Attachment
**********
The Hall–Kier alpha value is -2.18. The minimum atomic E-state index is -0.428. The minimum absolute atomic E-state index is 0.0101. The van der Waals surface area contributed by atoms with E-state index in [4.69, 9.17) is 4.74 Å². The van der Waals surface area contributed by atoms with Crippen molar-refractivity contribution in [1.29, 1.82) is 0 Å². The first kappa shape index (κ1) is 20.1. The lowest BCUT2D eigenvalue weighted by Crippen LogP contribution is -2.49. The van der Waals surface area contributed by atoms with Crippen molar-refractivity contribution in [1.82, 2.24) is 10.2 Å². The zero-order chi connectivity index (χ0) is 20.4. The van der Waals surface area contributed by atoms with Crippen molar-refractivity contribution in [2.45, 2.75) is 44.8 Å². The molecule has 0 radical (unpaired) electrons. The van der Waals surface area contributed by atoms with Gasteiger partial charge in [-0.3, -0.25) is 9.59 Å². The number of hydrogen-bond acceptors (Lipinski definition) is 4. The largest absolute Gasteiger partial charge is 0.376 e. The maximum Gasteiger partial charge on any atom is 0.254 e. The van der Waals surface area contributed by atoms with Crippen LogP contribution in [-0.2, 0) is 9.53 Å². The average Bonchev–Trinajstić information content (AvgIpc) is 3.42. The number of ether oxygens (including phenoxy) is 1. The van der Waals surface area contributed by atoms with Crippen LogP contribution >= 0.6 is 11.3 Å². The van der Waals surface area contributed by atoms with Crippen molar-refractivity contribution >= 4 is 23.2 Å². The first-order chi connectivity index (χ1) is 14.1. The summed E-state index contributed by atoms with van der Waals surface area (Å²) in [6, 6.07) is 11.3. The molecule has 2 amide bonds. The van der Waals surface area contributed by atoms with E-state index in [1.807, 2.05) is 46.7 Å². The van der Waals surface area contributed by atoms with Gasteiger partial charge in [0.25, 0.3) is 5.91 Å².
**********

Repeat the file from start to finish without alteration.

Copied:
The Hall–Kier alpha value is -2.18. The minimum atomic E-state index is -0.428. The minimum absolute atomic E-state index is 0.0101. The van der Waals surface area contributed by atoms with E-state index in [4.69, 9.17) is 4.74 Å². The van der Waals surface area contributed by atoms with Crippen molar-refractivity contribution in [1.29, 1.82) is 0 Å². The first kappa shape index (κ1) is 20.1. The lowest BCUT2D eigenvalue weighted by Crippen LogP contribution is -2.49. The van der Waals surface area contributed by atoms with Crippen molar-refractivity contribution in [1.82, 2.24) is 10.2 Å². The zero-order chi connectivity index (χ0) is 20.4. The van der Waals surface area contributed by atoms with Crippen molar-refractivity contribution in [2.45, 2.75) is 44.8 Å². The molecule has 0 radical (unpaired) electrons. The van der Waals surface area contributed by atoms with Gasteiger partial charge in [-0.3, -0.25) is 9.59 Å². The number of hydrogen-bond acceptors (Lipinski definition) is 4. The largest absolute Gasteiger partial charge is 0.376 e. The maximum Gasteiger partial charge on any atom is 0.254 e. The van der Waals surface area contributed by atoms with Crippen LogP contribution in [-0.2, 0) is 9.53 Å². The average Bonchev–Trinajstić information content (AvgIpc) is 3.42. The number of ether oxygens (including phenoxy) is 1. The van der Waals surface area contributed by atoms with Crippen LogP contribution >= 0.6 is 11.3 Å². The van der Waals surface area contributed by atoms with Crippen molar-refractivity contribution >= 4 is 23.2 Å². The first-order chi connectivity index (χ1) is 14.1. The summed E-state index contributed by atoms with van der Waals surface area (Å²) in [6, 6.07) is 11.3. The molecule has 2 amide bonds. The van der Waals surface area contributed by atoms with E-state index in [1.807, 2.05) is 46.7 Å². The van der Waals surface area contributed by atoms with Gasteiger partial charge in [0.25, 0.3) is 5.91 Å².